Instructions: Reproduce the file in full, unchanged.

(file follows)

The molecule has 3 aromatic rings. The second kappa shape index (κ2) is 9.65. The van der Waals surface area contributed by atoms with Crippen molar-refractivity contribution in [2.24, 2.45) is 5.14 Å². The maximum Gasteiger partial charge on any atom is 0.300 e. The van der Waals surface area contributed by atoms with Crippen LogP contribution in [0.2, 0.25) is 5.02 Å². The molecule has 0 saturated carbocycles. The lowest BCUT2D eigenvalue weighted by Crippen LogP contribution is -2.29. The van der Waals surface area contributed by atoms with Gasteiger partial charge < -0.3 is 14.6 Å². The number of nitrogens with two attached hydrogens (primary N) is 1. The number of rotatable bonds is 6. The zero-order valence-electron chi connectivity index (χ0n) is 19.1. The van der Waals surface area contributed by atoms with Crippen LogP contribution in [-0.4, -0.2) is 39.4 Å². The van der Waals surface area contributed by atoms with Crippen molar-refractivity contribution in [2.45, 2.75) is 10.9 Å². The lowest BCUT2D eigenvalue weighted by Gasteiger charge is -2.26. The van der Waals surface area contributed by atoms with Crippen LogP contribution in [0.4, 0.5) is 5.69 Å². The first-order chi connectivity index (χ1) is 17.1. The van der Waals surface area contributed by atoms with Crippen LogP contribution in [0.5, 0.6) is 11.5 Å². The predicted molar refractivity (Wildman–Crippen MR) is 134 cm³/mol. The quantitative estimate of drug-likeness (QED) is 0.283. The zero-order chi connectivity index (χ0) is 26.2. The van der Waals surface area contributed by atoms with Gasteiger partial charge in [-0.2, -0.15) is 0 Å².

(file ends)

The molecule has 3 aromatic rings. The second kappa shape index (κ2) is 9.65. The van der Waals surface area contributed by atoms with Crippen molar-refractivity contribution in [2.24, 2.45) is 5.14 Å². The maximum Gasteiger partial charge on any atom is 0.300 e. The van der Waals surface area contributed by atoms with Crippen LogP contribution in [0.2, 0.25) is 5.02 Å². The molecule has 0 saturated carbocycles. The lowest BCUT2D eigenvalue weighted by Crippen LogP contribution is -2.29. The van der Waals surface area contributed by atoms with Gasteiger partial charge < -0.3 is 14.6 Å². The number of nitrogens with two attached hydrogens (primary N) is 1. The number of rotatable bonds is 6. The zero-order valence-electron chi connectivity index (χ0n) is 19.1. The van der Waals surface area contributed by atoms with Crippen LogP contribution in [-0.4, -0.2) is 39.4 Å². The van der Waals surface area contributed by atoms with Crippen molar-refractivity contribution in [2.45, 2.75) is 10.9 Å². The lowest BCUT2D eigenvalue weighted by Gasteiger charge is -2.26. The van der Waals surface area contributed by atoms with Crippen LogP contribution in [0.4, 0.5) is 5.69 Å². The first-order chi connectivity index (χ1) is 17.1. The van der Waals surface area contributed by atoms with Crippen LogP contribution in [0.5, 0.6) is 11.5 Å². The predicted molar refractivity (Wildman–Crippen MR) is 134 cm³/mol. The quantitative estimate of drug-likeness (QED) is 0.283. The zero-order chi connectivity index (χ0) is 26.2. The van der Waals surface area contributed by atoms with Gasteiger partial charge in [-0.2, -0.15) is 0 Å².